A Job to Do

The laws of New York City permit renters to have guide dogs or service dogs despite no-pet clauses in their leases. And New York City renters with chronic mental illnesses may have emotional assistance animals. (NY Civil Rights Law § 47-b.)

What does this say about our failure to find ways, even in the densest of human communities, to look after each other?

And what does it say about our regard for animals we claim to breed as “a member of the family”?

Ellie Moffat of the Vegan Justice League says:

I have told another vegan, about dogs used as K-9 or seeing-eye dogs, that I think it’s wrong. He said that a dog is happiest who has a job to do. But it must be awful for dogs who sit around all day inside the house in the suburbs waiting for their owner to get home.

Step back and regard the pattern here. We human beings have every sort of justification for breeding domestic animals onto this planet in ever greater numbers. Animals not just to eat, but also to herd the animals we eat, or clear our lawns of geese, or guard us, or amuse us, or lend us emotional assistance. These animals who perform “assistance” roles for us embody the hijacked genetic lineage of the free-living animal communities. The cats and the wolves who once walked over deserts and tundras on their terms.

We’d never personally hunt wolves or undomesticated cats. Shall we, though, agree to the trapping of their wild hearts, trophy-like, into living beings whose purpose is to amuse, guard, or console us?

Ellie continues:

I feel like a service pet has a sad life. I’ve seen service dogs with signs on them that say Do not pet me or Ignore me. I’ve also seen service dogs whose owners couldn’t possibly ever play with them. I live by the Family Court building. When I walk by the K-9 unit cop car, the dog in there is always alone in the parked car viciously barking. Happy dogs don’t act like that.

They don’t.

To the deeper point, animals were not put on this planet to come to our physical or emotional rescue—whether we classify it as crime prevention, services for disabilities, or a broader, often more “happy” companionship role that pets typically serve.

Veganism is offended by support for the concept of service pets. This is clear, given the vegan principle’s opposition to human dominion, of which domestication of the wolves and the forest cats are harrowing examples.

If we’re asked what we think of dogs who perform any specific services, vegans need to offer cogent answers.

And we probably need to think a lot more thinking about how we ourselves can create safety, companionship, and emotional assistance in our human communities.


Banner image: Gabriel Forsberg via Unsplash.

4 thoughts on “A Job to Do

  1. I have no doubt that HUMANS benefit greatly from their service animals…. the animals who exist to serve human needs. But you are absolutely right… the ANIMALS do not benefit from their forced servitude. They are literally SLAVES who exist for the sole purpose of serving humans. This is a disgraceful, disgusting, immoral, narcissistic thing to do to a living, sentient being. Yes, we have indeed “trapped their wild hearts”. And that is wrong. Humans should be taking care of each other. We should be getting our needs met from other humans… not stealing the freedom from other species to serve needs that should be met by other humans. Humans don’t take care of their own. How pitiful that we get so little love and care from our fellow human beings that we have to steal love and care from other species. Everything humans do to animals is an abomination of nature.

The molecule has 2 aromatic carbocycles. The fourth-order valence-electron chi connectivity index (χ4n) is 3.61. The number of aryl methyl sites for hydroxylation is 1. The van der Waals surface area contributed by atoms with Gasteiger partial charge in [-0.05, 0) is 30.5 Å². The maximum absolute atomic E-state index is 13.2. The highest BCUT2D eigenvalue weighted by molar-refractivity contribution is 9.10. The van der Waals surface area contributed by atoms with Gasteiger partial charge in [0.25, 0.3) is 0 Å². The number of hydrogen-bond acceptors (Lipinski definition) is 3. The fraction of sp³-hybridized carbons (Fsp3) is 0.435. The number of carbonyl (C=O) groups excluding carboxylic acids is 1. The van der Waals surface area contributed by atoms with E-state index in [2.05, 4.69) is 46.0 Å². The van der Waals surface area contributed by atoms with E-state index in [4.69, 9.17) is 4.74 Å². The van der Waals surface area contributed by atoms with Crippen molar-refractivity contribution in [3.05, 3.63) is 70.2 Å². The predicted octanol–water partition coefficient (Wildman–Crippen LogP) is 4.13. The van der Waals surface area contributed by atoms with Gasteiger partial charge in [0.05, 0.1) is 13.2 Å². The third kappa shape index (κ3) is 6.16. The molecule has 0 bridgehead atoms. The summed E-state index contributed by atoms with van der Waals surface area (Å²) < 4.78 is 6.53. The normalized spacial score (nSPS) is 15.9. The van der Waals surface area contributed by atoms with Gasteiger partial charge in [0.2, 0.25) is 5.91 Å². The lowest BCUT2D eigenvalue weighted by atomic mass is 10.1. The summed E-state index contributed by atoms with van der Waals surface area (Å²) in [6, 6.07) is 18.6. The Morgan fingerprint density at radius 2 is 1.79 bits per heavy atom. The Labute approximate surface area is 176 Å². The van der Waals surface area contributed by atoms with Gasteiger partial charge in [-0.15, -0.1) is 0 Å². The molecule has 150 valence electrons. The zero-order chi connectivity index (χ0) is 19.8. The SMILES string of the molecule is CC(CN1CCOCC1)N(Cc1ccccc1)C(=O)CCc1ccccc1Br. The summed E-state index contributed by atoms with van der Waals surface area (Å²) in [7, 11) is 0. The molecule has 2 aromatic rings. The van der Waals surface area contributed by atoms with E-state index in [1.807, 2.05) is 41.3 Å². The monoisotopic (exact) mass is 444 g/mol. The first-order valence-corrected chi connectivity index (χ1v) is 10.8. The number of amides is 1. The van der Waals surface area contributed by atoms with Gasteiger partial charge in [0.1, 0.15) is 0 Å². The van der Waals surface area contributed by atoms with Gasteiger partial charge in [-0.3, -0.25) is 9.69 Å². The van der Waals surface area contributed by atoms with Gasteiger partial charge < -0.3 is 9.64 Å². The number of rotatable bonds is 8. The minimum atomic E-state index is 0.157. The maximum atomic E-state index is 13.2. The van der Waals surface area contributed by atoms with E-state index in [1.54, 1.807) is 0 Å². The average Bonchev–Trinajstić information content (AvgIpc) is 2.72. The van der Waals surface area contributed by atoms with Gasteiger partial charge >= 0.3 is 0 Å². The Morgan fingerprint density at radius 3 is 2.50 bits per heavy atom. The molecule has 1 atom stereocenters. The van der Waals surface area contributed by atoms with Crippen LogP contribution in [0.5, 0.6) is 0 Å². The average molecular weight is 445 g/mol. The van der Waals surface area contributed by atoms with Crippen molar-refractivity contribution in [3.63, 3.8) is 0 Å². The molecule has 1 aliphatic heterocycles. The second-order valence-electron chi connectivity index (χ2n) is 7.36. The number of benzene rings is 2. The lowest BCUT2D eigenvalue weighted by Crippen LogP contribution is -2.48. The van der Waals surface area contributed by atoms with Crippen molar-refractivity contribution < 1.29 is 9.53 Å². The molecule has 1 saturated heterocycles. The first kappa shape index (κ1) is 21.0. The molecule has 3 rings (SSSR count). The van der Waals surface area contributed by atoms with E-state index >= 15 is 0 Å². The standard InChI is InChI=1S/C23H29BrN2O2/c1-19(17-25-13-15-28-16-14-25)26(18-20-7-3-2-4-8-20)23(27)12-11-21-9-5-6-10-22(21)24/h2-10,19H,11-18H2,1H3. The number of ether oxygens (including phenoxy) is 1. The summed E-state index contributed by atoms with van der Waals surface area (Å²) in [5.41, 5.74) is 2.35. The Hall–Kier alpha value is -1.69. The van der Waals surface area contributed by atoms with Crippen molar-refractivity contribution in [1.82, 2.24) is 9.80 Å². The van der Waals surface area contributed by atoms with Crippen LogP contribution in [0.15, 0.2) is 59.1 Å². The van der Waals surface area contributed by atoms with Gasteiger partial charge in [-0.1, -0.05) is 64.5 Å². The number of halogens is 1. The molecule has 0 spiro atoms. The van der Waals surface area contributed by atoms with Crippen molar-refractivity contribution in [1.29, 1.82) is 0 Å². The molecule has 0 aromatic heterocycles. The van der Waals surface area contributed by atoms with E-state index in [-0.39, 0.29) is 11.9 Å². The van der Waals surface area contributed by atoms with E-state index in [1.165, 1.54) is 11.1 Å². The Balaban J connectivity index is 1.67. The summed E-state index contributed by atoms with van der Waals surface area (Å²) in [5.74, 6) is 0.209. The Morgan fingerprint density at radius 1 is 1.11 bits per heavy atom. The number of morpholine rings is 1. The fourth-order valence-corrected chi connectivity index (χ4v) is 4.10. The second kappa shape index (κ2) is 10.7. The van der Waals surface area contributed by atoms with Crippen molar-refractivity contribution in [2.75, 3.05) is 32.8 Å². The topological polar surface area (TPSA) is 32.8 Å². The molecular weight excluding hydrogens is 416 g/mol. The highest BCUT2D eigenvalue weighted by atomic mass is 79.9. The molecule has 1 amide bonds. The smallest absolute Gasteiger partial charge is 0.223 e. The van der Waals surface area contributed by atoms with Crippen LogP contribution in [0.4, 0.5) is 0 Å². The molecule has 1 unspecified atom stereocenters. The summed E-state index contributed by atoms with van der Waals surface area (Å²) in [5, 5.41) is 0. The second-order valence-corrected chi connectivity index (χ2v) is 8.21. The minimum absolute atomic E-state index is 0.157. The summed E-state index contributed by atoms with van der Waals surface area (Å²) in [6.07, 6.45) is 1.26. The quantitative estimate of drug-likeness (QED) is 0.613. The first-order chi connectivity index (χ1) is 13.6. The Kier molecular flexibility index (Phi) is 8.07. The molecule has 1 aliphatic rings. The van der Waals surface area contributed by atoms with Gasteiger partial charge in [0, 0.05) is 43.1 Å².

2. I think cats and dogs participated in their own domestication. Being friends with an animal is not a bad thing. Particularly cats. That being said, purpose breeding any animals should stop. However we have messed with the genetics of so many breeds of dogs, that they are no longer fit for the wild. That should stop. However, I have no problem, considering the current state of the world, with emotional support animals.

  3. I agree with this article. I always feel for “therapy” dogs that are subservient to their “masters”. Now dogs are trained to detect low blood sugar, potential seizures; dogs for the hearing impaired who alert their owners if a door bell rings; “seeing-eye” dogs who never get to play with other dogs. Lee has got it right: “Shall we, though, agree to the trapping of their wild hearts, trophy-like, into living beings whose purpose is to amuse, guard, or console us?”
    It’s heart-breaking enough that in our urban society dogs can not even run free, to be their own natural selves. Now they’re bred to attend to our every need, to make up for, as Lee says “our failure to find ways…to look after each other”.
    Thank you for writing this, Lee. It needed to be said.

  4. “…we probably need to think a lot more thinking about how we ourselves can create safety, companionship, and emotional assistance in our human communities.” so well said!

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